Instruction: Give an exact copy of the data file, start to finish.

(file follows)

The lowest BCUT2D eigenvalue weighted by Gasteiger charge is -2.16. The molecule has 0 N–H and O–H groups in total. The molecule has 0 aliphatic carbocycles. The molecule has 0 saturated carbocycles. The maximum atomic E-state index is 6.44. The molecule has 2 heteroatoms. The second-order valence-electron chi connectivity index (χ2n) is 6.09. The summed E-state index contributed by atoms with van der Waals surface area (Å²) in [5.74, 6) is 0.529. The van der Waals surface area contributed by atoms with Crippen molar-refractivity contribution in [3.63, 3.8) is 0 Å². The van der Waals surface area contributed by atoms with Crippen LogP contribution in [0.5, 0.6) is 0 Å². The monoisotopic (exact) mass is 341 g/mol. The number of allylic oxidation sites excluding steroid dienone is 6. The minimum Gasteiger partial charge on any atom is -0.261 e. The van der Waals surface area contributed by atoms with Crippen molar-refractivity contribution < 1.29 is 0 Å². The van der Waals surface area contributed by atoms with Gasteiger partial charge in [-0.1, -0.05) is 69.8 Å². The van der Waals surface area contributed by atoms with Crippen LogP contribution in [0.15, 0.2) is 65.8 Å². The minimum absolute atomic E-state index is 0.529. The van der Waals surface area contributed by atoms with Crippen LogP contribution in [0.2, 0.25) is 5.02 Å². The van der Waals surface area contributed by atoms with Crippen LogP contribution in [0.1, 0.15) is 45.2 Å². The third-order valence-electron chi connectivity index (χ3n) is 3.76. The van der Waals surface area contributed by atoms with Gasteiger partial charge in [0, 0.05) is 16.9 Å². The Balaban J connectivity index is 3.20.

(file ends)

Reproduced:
The lowest BCUT2D eigenvalue weighted by Gasteiger charge is -2.16. The molecule has 0 N–H and O–H groups in total. The molecule has 0 aliphatic carbocycles. The molecule has 0 saturated carbocycles. The maximum atomic E-state index is 6.44. The molecule has 2 heteroatoms. The second-order valence-electron chi connectivity index (χ2n) is 6.09. The summed E-state index contributed by atoms with van der Waals surface area (Å²) in [5.74, 6) is 0.529. The van der Waals surface area contributed by atoms with Crippen molar-refractivity contribution in [3.63, 3.8) is 0 Å². The van der Waals surface area contributed by atoms with Crippen LogP contribution in [0.5, 0.6) is 0 Å². The monoisotopic (exact) mass is 341 g/mol. The number of allylic oxidation sites excluding steroid dienone is 6. The minimum Gasteiger partial charge on any atom is -0.261 e. The van der Waals surface area contributed by atoms with Crippen molar-refractivity contribution < 1.29 is 0 Å². The van der Waals surface area contributed by atoms with Gasteiger partial charge in [-0.1, -0.05) is 69.8 Å². The van der Waals surface area contributed by atoms with Crippen LogP contribution in [0.15, 0.2) is 65.8 Å². The minimum absolute atomic E-state index is 0.529. The van der Waals surface area contributed by atoms with Crippen LogP contribution in [0.2, 0.25) is 5.02 Å². The van der Waals surface area contributed by atoms with Crippen LogP contribution in [0.1, 0.15) is 45.2 Å². The third-order valence-electron chi connectivity index (χ3n) is 3.76. The van der Waals surface area contributed by atoms with Gasteiger partial charge in [0, 0.05) is 16.9 Å². The Balaban J connectivity index is 3.20.